Creative Writing Program students, poet share works
November 25, 2013
In the small, dark KGB Bar on East Fourth street, a crowd of about 50 people gathered to hear young writers share their works.
The reading, held Friday, Nov. 22, was the final event in the series called the Emerging Writers Reading Series, and featured the works of four students as well as that of poet Natalie Diaz. Diaz’s collection of poetry, “When My Brother Was An Aztec,” was released in 2012.
“The Emerging Writers Reading Series gives the graduate students of the Creative Writing Program an opportunity to publicly read their work at one of Downtown’s most beloved reading venues, KGB Bar,” said Joanna Yas, the Creative Writing Program’s Readings and Special Programs manager.
The purpose of the event is to create and integrate a community of upcoming writers in the Creative Writing Program with local writers in New York City. Previous guest speakers have included Victor LaVa-lle, Cathy Park Hong and Jesse Ball.
“Every reading also features an established author who is chosen by the student curators of the series, giving the students the chance to meet and share the podium with some of their favorite authors,” Yas said.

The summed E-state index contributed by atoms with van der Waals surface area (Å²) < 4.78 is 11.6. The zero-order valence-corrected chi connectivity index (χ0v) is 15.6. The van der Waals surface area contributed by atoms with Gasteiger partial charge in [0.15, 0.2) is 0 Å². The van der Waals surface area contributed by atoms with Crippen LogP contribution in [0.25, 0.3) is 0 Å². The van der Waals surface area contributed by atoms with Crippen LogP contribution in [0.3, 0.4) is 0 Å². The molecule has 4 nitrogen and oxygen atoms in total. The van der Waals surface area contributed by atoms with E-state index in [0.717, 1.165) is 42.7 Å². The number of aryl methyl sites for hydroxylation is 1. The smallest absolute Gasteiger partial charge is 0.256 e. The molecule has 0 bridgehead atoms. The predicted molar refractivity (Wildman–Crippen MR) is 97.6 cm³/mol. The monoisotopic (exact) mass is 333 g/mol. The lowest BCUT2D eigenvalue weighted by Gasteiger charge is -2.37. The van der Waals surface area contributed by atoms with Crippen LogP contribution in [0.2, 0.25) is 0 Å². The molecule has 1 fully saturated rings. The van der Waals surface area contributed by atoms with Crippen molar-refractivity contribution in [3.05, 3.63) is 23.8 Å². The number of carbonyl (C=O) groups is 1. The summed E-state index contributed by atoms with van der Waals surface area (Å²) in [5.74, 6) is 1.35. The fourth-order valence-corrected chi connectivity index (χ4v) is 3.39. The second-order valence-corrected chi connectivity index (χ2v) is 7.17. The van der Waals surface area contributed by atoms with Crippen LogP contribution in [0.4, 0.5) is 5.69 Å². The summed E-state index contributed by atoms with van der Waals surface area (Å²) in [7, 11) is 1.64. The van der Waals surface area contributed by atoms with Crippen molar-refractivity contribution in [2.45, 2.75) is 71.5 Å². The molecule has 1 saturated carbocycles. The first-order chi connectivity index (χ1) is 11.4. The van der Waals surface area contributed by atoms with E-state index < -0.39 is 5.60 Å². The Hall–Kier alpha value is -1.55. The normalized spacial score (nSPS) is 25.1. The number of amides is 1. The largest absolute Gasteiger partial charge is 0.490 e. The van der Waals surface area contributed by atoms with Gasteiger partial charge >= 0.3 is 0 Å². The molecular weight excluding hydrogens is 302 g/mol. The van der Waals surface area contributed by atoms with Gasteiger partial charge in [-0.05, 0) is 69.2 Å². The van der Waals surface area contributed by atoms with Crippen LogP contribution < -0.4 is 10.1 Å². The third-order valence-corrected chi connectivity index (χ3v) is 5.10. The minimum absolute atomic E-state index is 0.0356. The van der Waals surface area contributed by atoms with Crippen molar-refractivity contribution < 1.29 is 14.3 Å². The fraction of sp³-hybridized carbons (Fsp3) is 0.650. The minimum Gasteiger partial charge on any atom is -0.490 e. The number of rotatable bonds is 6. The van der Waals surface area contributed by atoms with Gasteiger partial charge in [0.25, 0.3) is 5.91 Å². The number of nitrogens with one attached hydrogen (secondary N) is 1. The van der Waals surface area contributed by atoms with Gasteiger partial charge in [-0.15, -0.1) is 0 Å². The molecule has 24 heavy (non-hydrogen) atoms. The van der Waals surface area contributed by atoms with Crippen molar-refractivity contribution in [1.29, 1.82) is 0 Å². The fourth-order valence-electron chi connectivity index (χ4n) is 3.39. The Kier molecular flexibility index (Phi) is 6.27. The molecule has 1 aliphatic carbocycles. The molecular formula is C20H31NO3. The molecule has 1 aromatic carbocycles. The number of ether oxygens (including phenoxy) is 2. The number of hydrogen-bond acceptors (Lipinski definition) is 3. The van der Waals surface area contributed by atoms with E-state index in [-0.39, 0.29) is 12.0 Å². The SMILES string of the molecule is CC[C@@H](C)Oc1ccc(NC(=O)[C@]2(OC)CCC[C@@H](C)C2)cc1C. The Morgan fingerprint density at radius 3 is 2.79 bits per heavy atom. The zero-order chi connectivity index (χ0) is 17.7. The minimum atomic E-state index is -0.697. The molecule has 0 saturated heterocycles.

“It was terrific [to read with Diaz],” said Charif Shanahan, a masters of fine arts candidate in poetry, who read several of his poems at the event. “I love her book, and we’ve gotten to know each other through my work [as programs director at Poetry Society of America]. We’ve crossed paths before, and it was a total privilege to read with her.”
Shanahan took a while before deciding to participate in the Emerging Writers Series during his time at graduate school.
“The idea is for grad students to read with emerging writers, and when I entered the program, I needed more time before reading my poetry in a public venue,” Shanahan said. “I needed time to develop as a poet.”
Laura Pope, who is taking classes in the School of Continuing and Professional Studies, said she has attended multiple readings.
“I have been to these events before and really enjoy them,” she said. “The first time I came, it was a group of all New York-based authors, including a man who wrote about being the son of immigrants. After hearing that, I decided I really liked that atmosphere and hearing the authors.”
The audience participates in each of the readings by offering affirmations and support to the readers. Oftentimes, when a line of poetry resonates with the audience, they snap their fingers instead of clapping.
“The real gain in the actual recitation of the poem is for the audience who might see a part of themselves in the work, and it might augment their experience,” Shanahan said. “For the writer, the gain is in networking and meeting up with other writers and people who might be interested in your work.”
A version of this article appeared in the Monday, Nov. 25, 2013 print edition. Bailey Evans is a staff writer. Email her at [email protected]